Scientists reassure after an intensive manhunt: asteroid 2021 QM1 on closer inspection poses no threat to Earth this century.

For months, a looming space rock topped astronomers’ list of risks. Asteroid 2021 QM1 could be on a collision course with Earth and could hit our planet on April 2, 2052. Today, however, on International Asteroid Day, scientists come with some good news: the danger seems to have passed. At least in this century…

International Day of the Asteroid
Today is International Asteroid Day; an annual day of action, created to raise awareness about the danger and risks of asteroids. It’s not for nothing that International Asteroid Day takes place on June 30. On June 30, 1908, the Tunguska explosion took place near the Stony Tunguska River in Siberia. As a result of the explosion, trees within a radius of 30 to 40 kilometers broke off at the base of the trunk. The cause of the explosion is still much speculated, although it is strongly suspected that it was the result of an asteroid.

Asteroid 2021 QM1 was discovered on August 28, 2021 by the Mount Lemmon Observatory, located in the Santa Catalina Mountains in the US state of Arizona. At first, nothing seemed to be wrong. Every night, about a dozen new asteroids are discovered in our cosmic backyard, which are then routinely monitored using various telescopes. But the longer researchers followed 2021 QM1, the more concerned they became.

Apr 2, 2052

Astronomers concluded that there was a real chance that 2021 QM1 would hit Earth. And on April 2, 2052 to be exact. “The first observations gave us more information about the asteroid’s course,” said researcher Richard Moissl. “This then gave us an idea of ​​his future path. From this, we concluded that the asteroid could come dangerously close to Earth in 2052. Moreover, the longer we observed it, the greater the chance became.”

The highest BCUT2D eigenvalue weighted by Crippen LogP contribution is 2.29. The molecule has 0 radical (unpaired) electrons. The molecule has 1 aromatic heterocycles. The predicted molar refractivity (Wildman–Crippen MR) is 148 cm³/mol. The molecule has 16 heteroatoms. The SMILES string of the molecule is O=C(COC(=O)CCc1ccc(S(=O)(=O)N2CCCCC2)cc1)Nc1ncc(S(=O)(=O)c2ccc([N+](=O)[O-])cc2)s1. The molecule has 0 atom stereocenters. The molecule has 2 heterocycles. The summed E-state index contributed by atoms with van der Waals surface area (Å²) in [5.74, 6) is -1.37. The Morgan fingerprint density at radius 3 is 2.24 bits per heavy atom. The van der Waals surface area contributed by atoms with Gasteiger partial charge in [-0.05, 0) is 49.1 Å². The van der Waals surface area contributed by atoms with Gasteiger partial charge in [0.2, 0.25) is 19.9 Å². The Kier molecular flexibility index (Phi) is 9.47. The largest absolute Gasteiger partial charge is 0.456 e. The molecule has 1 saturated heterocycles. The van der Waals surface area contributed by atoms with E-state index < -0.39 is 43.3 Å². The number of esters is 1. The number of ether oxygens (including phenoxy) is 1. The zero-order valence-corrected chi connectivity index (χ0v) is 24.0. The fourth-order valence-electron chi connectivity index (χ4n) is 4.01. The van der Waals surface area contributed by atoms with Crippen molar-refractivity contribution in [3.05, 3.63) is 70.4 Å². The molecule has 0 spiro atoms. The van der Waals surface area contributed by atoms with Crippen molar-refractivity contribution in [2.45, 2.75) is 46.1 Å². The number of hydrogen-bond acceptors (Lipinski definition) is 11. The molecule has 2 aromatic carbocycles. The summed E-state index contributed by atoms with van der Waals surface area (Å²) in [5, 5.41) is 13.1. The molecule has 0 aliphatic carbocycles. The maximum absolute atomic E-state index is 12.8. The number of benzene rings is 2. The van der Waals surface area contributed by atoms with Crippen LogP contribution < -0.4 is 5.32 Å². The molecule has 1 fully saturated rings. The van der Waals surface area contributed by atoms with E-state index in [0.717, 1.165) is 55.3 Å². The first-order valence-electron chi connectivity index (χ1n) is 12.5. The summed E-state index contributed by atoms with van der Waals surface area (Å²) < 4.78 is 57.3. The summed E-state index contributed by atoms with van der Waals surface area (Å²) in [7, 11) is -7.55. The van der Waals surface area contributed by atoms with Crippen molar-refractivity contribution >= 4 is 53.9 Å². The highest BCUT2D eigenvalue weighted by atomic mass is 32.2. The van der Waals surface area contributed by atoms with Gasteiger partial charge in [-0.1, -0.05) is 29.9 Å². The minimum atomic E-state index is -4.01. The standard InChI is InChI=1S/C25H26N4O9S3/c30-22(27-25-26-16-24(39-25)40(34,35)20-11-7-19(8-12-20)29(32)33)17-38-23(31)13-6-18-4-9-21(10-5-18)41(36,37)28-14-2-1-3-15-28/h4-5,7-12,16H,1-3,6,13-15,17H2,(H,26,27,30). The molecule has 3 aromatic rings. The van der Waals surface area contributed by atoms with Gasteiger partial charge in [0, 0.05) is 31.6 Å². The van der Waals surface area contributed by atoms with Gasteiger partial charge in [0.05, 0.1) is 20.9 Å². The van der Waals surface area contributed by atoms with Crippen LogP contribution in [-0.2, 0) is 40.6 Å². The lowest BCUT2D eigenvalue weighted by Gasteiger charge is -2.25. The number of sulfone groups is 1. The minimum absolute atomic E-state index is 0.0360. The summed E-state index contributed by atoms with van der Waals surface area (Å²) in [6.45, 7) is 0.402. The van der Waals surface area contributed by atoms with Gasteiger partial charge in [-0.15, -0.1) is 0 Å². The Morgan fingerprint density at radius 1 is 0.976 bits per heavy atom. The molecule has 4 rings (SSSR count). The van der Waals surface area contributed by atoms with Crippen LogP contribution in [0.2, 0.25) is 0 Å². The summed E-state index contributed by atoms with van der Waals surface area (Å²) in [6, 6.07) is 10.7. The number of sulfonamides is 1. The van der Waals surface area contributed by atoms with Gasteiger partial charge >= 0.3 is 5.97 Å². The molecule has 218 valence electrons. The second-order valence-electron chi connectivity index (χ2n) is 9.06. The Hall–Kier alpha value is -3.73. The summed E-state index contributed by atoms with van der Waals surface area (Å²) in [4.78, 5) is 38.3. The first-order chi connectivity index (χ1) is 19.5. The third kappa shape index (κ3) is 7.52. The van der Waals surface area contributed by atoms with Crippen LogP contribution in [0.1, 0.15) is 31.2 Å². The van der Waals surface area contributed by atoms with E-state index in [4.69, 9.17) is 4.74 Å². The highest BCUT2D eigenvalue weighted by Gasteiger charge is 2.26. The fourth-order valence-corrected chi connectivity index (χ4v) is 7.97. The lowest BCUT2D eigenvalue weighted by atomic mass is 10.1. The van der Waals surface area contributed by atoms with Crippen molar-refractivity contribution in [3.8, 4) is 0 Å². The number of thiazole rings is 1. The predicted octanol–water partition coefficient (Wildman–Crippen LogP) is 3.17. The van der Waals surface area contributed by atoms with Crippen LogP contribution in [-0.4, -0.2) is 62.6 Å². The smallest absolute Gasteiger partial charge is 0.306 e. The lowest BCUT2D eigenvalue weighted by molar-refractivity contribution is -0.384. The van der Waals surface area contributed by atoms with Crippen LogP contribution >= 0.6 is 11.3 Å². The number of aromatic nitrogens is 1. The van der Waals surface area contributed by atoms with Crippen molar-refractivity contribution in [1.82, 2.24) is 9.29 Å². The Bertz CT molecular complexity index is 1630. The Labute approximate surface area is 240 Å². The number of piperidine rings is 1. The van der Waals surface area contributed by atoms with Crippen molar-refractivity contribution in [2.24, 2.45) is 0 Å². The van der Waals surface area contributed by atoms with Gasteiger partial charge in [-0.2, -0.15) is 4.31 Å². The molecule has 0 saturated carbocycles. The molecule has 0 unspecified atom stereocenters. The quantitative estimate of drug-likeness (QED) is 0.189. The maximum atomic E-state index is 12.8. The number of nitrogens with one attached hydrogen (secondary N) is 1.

(Im)perfect cosmic alignment

However, the asteroid then briefly disappeared from the researchers’ field of view, due to a so-called (im)perfect cosmic alignment. As seen from Earth, 2021 QM1 moved closer and closer to our sun, making it impossible to observe for months due to the glare of our parent star. “We just had to wait,” said researcher Marco Micheli.

The orbit of asteroid 2021 QM1, where it disappeared from the field of view of astronomers due to an (im)perfect cosmic alignment. Image: ESA


The team knew when 2021 QM1 would resurface. So they kept ESA’s Very Large Telescope at the ready to get a closer look at the possible near-Earth proximity. “We only had a short time to study the asteroid,” said researcher Olivier Hainaut. And to make matters worse, the asteroid also passed right in front of the Milky Way. This meant that we would have to find our small, faint asteroid against a background of thousands of stars. It was certainly one of the most difficult sightings we have ever made.”

2021 QM1 seen against a backdrop of thousands of glittering stars. The red crosses indicate the orbit of the potentially dangerous asteroid. Image:
ESO/O. Hainaut

Ultimately, the researchers managed to find 2021 QM1, the faintest asteroid ever observed. For your imaging, the light from 2021 QM1 is 250 million times dimmer than that of the faintest stars visible to the naked eye from a dark spot.

Danger gone

Thanks to the new observations, the team was then able to further refine the path of the potentially dangerous near-Earth. And we can breathe a sigh of relief. Because 2021 QM1 does not appear to be on a collision course with the earth. At least not in the next century.

It means that the danger for 2021 QM1 has passed. But we haven’t fully secured ourselves with that. In the meantime, a million asteroids have already been discovered in our solar system, of which almost 30,000 will skim past Earth. This is also just the tip of the iceberg; according to astronomers, there are probably also many (smaller) space rocks that we do not have in our sights. Scientists are therefore constantly looking up and scanning the night sky for potentially dangerous nearers, so that we will know well in advance if one is headed for Earth at an emergency speed.